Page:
The news headlines may have disappeared but the locust plague has not.
In 2018, an intense cyclone season unleashed rain in the immense sandy desert on the southern Arabian Peninsula. The moist sand and sprouting vegetation provided favorable conditions for the locusts to thrive, with massive swarms spreading to Yemen, Saudi Arabia and Iran. Carried by the wind across the Red Sea, the locusts made landfall on the Horn of Africa in mid-2019 amid perfect conditions for their reproduction: it was one of the wettest years in decades with eight cyclones off East Africa's coast.
The insects started swarming into Kenya in December 2019, triggering the worst locust outbreak the country has experienced in 70 years. Various parts of Kenya were then hit by a second wave of the voracious insects last November. Now, a new generation of locusts is breeding and hatching, threatening farmers who are still reeling from the previous swarms as well as years of droughts and floods.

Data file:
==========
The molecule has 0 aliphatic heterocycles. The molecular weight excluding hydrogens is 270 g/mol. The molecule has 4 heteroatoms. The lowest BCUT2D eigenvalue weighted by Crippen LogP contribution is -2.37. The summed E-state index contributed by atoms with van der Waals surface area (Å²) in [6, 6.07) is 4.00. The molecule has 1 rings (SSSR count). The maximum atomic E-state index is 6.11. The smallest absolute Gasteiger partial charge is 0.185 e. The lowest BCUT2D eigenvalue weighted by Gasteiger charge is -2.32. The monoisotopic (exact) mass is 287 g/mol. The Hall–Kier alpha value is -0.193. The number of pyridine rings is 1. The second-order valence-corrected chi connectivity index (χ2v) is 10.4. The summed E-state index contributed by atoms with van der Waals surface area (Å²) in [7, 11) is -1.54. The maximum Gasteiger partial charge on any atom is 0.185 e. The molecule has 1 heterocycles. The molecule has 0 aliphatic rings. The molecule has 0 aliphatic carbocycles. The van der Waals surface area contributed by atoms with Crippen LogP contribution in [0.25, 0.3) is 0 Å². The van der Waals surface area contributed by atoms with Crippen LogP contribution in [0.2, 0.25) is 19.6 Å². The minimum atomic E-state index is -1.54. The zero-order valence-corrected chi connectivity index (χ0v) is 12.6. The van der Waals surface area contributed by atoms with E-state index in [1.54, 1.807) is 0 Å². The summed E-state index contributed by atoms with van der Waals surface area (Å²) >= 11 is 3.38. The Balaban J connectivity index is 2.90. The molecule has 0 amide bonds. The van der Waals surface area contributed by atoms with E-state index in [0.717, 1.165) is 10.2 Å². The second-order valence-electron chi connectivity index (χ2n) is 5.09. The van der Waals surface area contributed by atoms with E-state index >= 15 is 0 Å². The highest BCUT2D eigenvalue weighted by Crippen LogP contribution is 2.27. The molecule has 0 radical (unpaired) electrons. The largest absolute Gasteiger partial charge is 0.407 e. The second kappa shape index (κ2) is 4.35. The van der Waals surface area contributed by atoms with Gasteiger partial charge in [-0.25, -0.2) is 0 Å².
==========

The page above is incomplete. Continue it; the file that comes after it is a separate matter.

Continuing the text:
"We expect the worst if the young hatch in March and April," said Kelvin Shingles, Kenya Country Director for German Agro Action (Deutsche Welthungerhilfe), an aid organization,
"It's not like a fire that you can put out quickly in a couple of days," said Keith Cressman, senior locust forecaster at the United Nations Food and Agriculture Organization (FAO). "It takes months and months, perhaps even years, to bring it under control.